Two Suitcases – progress and a little taste of what’s to come

Today, even though I had most of the day to work on my new book, I only added a few lines and revised a short section. Instead, I worked on a crowd-sourcing site I’m planning to put up to help pay for the increasingly necessary research trip to the settings of the novel next spring. You can see the opening image of the site above. The day turned out to be more fun than I anticipated because, as incentives for people who are willing to support the project, I’m making and sending out pipe cleaner animals. Today I practiced making some to be sure I really could do what I’m promising.


Some of you, I’m sure, are shaking your heads and asking, pipe cleaner animals? Here’s the reason. When I was a child, I had a collection of pipe cleaner animals made by one of the people in my parents’ circle. Unexpectedly, they turned up in Two Suitcases, playing a sort of Jiminy Cricket or Rosenkrantz and Guildenstern role. Here’s the beginning of the book in its current draft:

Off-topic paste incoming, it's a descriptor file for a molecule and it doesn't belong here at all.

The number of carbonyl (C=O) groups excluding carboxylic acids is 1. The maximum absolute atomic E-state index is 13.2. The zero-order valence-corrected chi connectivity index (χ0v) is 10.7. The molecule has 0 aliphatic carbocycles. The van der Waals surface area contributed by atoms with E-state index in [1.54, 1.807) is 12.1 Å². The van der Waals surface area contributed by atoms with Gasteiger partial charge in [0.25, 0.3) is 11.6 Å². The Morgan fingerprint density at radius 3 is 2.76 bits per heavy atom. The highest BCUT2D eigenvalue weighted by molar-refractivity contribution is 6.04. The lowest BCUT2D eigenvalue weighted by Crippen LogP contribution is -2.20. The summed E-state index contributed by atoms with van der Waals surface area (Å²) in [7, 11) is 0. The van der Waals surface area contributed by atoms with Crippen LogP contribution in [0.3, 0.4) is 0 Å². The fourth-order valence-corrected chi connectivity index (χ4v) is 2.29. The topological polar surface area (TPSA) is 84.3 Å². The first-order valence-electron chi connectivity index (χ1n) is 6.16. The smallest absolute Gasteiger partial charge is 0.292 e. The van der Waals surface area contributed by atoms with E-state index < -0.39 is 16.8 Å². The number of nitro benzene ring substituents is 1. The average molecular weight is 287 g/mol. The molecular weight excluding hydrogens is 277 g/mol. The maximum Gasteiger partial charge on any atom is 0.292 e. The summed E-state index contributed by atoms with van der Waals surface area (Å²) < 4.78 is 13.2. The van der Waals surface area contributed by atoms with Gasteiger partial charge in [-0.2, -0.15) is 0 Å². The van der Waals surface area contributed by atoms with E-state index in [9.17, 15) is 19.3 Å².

Chapter 1


December 31, 1954

Brooklyn, New York

I lift the green pipe cleaner giraffe with the toothbrush neck from the shelf under the window and turn him toward the rising voices. “I doubt it,” he says. “Not anytime soon.”

The red antelope with wishbone horns snorts. Her attention is mostly absorbed in remaining upright. A powerful breeze rushes through the window, open an inch or so to mitigate the heat and cigarette smoke in the room. It hits the antelope’s oversized horns directly. She staggers but doesn’t topple. 

“It won’t be over till after bedtime,” she says grumpily. “Once they start to shout, we should make ourselves comfortable.”